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In 2013, we are extremely proud to feature in our annual calendar 12 of our employees who started their careers with us when they were residents of public housing. We think their individual stories are compelling enough to feature on a monthly basis throughout the year -- to honor these employees and to help celebrate the 75th Anniversary of the Housing Authority of the City of Erie:


Norberto Rodriguez -- February, 2013

Norberto Rodriguez, a resident of Eastbrook, has a deep purple 1999 GMC
8-cylinder tow truck parked in front of his house. Painted on the doors
are the words “Junk Car Removal.”

A full time maintenance employee of the Erie Housing Authority, Norberto
intends to go up the Authority employment ladder as far as he can and work
for the Authority as long as he can, while starting his own business on the side.
“This business is not only for me,” says the single-parent father of two
young boys, Angel Gabriel, 7, and Giovanni Alexander, 11. “It is mainly for my
sons. It will be my legacy to them, and I don’t mean just the truck. It will show
them they can be independent and start their own business.”

But purple?

“What can I say?” He laughs. “I’m color-blind. I just know the truck works.”

For every unwanted junk car he will remove from a yard or a lot,
Norberto expects to receive about $250.

“Thanks to the Housing Authority and the financial security the Authority
provides for me and my children, I can afford to do this side job while living in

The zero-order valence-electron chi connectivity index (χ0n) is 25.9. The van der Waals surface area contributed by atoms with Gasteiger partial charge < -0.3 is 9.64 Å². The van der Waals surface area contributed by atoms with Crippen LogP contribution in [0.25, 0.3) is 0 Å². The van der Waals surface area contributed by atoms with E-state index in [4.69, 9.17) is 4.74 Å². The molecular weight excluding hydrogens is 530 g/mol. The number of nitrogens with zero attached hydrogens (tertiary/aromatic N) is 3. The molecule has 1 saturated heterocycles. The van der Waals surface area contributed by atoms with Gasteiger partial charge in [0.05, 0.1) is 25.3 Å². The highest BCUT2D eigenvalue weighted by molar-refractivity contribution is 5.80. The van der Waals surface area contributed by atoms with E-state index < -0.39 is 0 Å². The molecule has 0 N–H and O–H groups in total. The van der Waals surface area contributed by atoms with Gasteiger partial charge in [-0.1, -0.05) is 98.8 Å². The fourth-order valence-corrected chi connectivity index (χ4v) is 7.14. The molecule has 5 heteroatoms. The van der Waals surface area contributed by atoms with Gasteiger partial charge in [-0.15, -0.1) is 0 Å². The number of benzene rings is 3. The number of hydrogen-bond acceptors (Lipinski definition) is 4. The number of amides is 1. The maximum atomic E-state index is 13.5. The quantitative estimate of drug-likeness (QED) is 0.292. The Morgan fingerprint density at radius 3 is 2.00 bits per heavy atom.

a wonderful home that I can afford. As a male single parent, that means a
lot. Maybe some day I will be able to afford my own home, but I will continue
working for the Authority even then. I like the work and take pride in it.

“Because I live in public housing myself, I have a rapport with other residents
of public housing. I do pretty much everything, maintenance-wise, and I like
to make people comfortable and see the smiles on people’s faces when I go in
and out of their homes.”

Shell-shocked from a recent unexpected divorce, Norberto says John
Horan, specifically, and the Housing Authority, were there for him. “Right off
the bat they came in and adjusted my rent, as a single parent, and made me
aware of all the programs they offer, everything from day-care to scholarships
to counseling. For that I am grateful.”

Norberto, originally from Rhode Island, came to Erie in 2006 after serving
in the U.S. Army, where, he says, he learned a strong work ethic.

In the fall of 2009, he worked for A.A. Samuels Sheet Metal Co., doing
Housing Authority contracting, thanks to federal stimulus funds provided by
President Barack Obama.

He started as one of a number of HACE residents who were put to work,
thanks to the stimulus money and the Authority having shovel-ready projects
in place.

“I just know that because of the Housing Authority and all it is doing for
me, I will be able to leave a legacy for my children,” he says.